Gallbladder cancer causes and risk factors

This page was reviewed under our medical and editorial policy by

Maurie Markman, MD, President, Medicine & Science

This page was updated on June 3, 2022.

Gallbladder cancer is a rare type of cancer, representing nearly half of all cancers occurring in the biliary tract. The biliary tract is where the body creates and stores bile, and it includes the gallbladder and bile ducts.

What causes gallbladder cancer?

The exact causes of gallbladder cancer are unknown, but certain factors may increase a person’s risk for developing the disease. Some examples are a history of gallstones and being female.

Gallbladder cancer risk factors

In many cases, the risk factors for developing gallbladder cancer are related to chronic inflammation of the gallbladder. Common risk factors include those listed below.

History of gallstones

The leading gallbladder cancer risk factor is a personal history of gallstones. Over 75 percent of patients with gallbladder cancer have gallstones or had them in the past. These hard, rock-like deposits sometimes form from cholesterol and other substances found in bile.

Gallstones, also known as cholelithiasis, may block the flow of bile and lead to chronic inflammation. However, gallstones are very common, particularly in middle-aged women, and most people with this condition do not develop gallbladder cancer.

Other gallbladder cancer risk factors

Gender: Gallbladder cancer occurs three to four times as frequently in women as in men. This may be related to the increased frequency of gallstones and chronic inflammation among women.

Age: Gallbladder cancer occurs mainly in individuals over the age of 60. The average age at diagnosis is 72.

Ethnicity and geography: Gallbladder cancer occurs more frequently in Latin Americans, Mexican Americans and Native Americans, while African Americans have the lowest risk. However, gallbladder cancer is less common in the United States compared with countries in Asia, Eastern Europe and South America.

Obesity: Being overweight or obese is a risk factor for gallbladder cancer and may be related to an increased risk for developing gallstones.

Chemical exposure: Some studies have shown that exposure to certain industrial chemicals, particularly those used in the rubber and textile industries, may be linked to an increased risk for developing gallbladder cancer. However, the link is not certain, and more research is needed.

Porcelain gallbladder: This is a condition where calcium deposits cover the wall of the gallbladder, and some but not all studies have suggested a link between this condition and gallbladder cancer. A link may also exist between chronic inflammation and the calcification of the gallbladder.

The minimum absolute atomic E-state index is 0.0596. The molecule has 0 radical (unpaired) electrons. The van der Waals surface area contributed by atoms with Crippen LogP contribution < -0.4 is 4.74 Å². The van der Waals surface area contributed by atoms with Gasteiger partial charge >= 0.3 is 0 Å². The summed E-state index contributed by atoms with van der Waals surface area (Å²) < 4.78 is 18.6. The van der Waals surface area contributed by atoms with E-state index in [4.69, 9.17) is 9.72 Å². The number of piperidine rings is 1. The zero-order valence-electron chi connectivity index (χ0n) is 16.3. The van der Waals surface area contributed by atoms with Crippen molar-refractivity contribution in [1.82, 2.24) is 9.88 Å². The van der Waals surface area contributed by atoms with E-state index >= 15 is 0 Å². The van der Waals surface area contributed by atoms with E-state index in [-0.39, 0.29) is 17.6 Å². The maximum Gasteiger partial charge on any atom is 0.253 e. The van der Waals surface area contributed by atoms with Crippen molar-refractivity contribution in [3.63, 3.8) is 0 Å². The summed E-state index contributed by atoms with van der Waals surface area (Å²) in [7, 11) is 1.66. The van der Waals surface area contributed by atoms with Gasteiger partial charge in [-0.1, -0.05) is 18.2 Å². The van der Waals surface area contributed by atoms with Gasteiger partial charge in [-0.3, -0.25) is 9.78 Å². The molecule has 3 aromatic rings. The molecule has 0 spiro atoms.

Choledochal cysts: Bile-filled cysts may develop along the common bile duct that leads from the gallbladder and liver to the small intestine. Sometimes the lining of the cysts may develop pre-cancerous cells, increasing the risk for developing cancer.

Bile duct abnormalities: Other conditions that cause the bile duct to back up or result in inflammation of the gallbladder may also raise the risk for developing gallbladder cancer.

Gallbladder polyps: These are abnormal growths that form on the gallbladder. They may be caused by cholesterol deposits or by inflammation. Larger polyps (bigger than a centimeter) have a greater chance of being cancerous, and doctors often recommend removing the gallbladder when larger polyps are found.

Typhoid: Individuals with a chronic infection caused by salmonella, the bacterium that causes typhoid, may be at increased risk for developing gallbladder cancer, but this is rare in the United States.

Is gallbladder cancer hereditary?

Although the genetic cause is unknown, the risk for developing gallbladder cancer seems to be greater in families with a history of the disease.

In addition, patients with hereditary biliary cysts may have a higher risk for developing gallbladder cancer.

Learn more about genetic testing

Next topic: What are the symptoms of gallbladder cancer?

Expert cancer care

is one call away.
appointments in as little as 24 hrs.